On 21st August 1914, barely 2 weeks after the First World War began, Philip Noel Baker put out a call to fellow pacifist Quakers for volunteers to “form an Ambulance Corps to go to the scene of active operations.”  Adding, “It is possible that it would in various ways involve some personal risk to members of the Corps. But it would probably result in the saving of a great many lives.”

Philip Noel Baker is the only person ever to be awarded both the Nobel Peace prize and an Olympic medal – silver in the 1500m in 1920.  His Nobel Peace prize citation begins, “Frequently when the storm clouds gather the world is made aware of the forces of good, rallying to meet the threatened danger.”

He set up a training camp at Jordans for the ambulance volunteers – “A rather motley band of lawyers, doctors, students, engineers, surveyors, accountants, businessmen and workers in arts and crafts”. 

Volunteers camping in the orchard at Jordans training camp
Volunteers camping in the orchard at Jordans training camp © Religious Society of Friends in Britain, 2014

Over a thousand men, and some women, worked in the Friends Ambulance Unit during the First World War.  Twenty-one were killed. Ninety-six, nearly one in ten, were awarded medals for bravery.  Their achievements were one of the reasons the Quakers were awarded the Nobel Peace Prize.  In accordance with the Friends Ambulance Unit motto – ‘Go anywhere, do anything’, they established and staffed hospitals, founded orphanages, set up and ran recreation rooms at Dunkirk – The Pig and Whistle and the Cat and Fiddle, to boost troops’ morale, provided civilian relief, including 27,000 typhoid inoculations when an epidemic threatened near Ypres, worked on hospital ships and by the end of the war had transported over half a million patients across France on ambulance trains.

The work of the Friends Ambulance Unit prompted one historian to recall the Ancient Greek advice – “The secret of happiness is service and freedom, and the secret of freedom a brave heart.”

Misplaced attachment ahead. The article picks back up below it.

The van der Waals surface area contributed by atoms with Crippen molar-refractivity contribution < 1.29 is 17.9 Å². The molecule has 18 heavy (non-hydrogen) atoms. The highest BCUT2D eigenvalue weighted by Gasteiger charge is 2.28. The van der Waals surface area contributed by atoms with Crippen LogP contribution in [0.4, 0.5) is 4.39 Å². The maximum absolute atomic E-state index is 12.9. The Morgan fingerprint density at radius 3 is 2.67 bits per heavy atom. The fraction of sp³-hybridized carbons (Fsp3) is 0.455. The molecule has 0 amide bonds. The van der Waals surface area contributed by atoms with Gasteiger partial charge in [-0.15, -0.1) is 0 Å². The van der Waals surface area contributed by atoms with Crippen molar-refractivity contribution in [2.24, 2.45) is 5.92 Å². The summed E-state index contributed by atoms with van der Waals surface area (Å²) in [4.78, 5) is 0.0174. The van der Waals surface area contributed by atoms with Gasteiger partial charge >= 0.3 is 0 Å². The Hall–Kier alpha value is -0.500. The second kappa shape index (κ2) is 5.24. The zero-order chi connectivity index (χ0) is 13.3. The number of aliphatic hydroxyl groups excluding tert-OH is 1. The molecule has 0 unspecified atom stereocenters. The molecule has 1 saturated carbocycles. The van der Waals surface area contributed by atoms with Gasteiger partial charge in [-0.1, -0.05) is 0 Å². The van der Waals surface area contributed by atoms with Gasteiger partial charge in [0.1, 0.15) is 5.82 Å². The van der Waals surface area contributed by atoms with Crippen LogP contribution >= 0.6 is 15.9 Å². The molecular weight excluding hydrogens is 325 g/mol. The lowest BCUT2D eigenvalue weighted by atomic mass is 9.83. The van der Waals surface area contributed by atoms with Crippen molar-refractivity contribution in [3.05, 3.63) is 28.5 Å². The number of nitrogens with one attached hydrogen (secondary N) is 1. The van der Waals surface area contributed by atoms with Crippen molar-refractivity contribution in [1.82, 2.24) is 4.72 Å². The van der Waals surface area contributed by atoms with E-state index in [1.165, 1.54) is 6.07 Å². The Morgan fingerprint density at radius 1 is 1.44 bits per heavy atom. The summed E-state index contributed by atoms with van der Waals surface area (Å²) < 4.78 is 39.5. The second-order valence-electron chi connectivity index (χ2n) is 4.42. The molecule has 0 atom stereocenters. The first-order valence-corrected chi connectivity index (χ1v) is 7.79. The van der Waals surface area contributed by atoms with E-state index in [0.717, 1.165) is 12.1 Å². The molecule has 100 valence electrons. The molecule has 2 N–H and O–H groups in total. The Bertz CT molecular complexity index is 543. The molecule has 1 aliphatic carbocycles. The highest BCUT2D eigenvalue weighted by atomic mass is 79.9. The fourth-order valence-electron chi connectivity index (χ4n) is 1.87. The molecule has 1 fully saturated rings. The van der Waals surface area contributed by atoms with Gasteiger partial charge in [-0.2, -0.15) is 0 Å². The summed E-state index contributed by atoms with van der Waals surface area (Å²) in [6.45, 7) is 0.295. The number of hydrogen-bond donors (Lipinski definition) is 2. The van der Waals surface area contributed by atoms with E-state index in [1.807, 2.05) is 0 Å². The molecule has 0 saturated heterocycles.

As part of my research I had the great pleasure of meeting local Quakers Sue and John Smithson, who both had relatives who served in the Friends Ambulance Unit.

Sue and John Smithson at Jordans Meeting House
Sue and John Smithson at Jordans Meeting House

John’s father Michael drove an ambulance on the front-line, aged only seventeen.  At the end of the war he came to work at Jordans where the Quakers had established a convalescent home.  He’s pictured here at Jordans in 1918, seated fifth from left:

Friends Ambulance Unit volunteers at Jordans
Friends Ambulance Unit volunteers at Jordans © Religious Society of Friends in Britain, 2014

Sue’s Uncle, Pulitzer Prize-winning journalist and editor of The Washington Post, Felix Morley also volunteered for the Friends Ambulance Unit.  When Sue became engaged to John, Felix recognised John’s surname and realised he had worked alongside his father Michael on an ambulance train in France during the war.

memorial to the Friends Ambulance Unit was unveiled at the National Memorial Arboretum in Staffordshire in 2013.   The Society of Friends, as Quakers are more properly known, have more information about the Friends Ambulance Unit and kindly permitted use of some of their library photos in the article.

And huge thanks to Sue and John Smithson for chatting to me about their inspirational relatives.

With Sue Smithson at Jordans Meeting House

Archive photos © Religious Society of Friends in Britain, 2014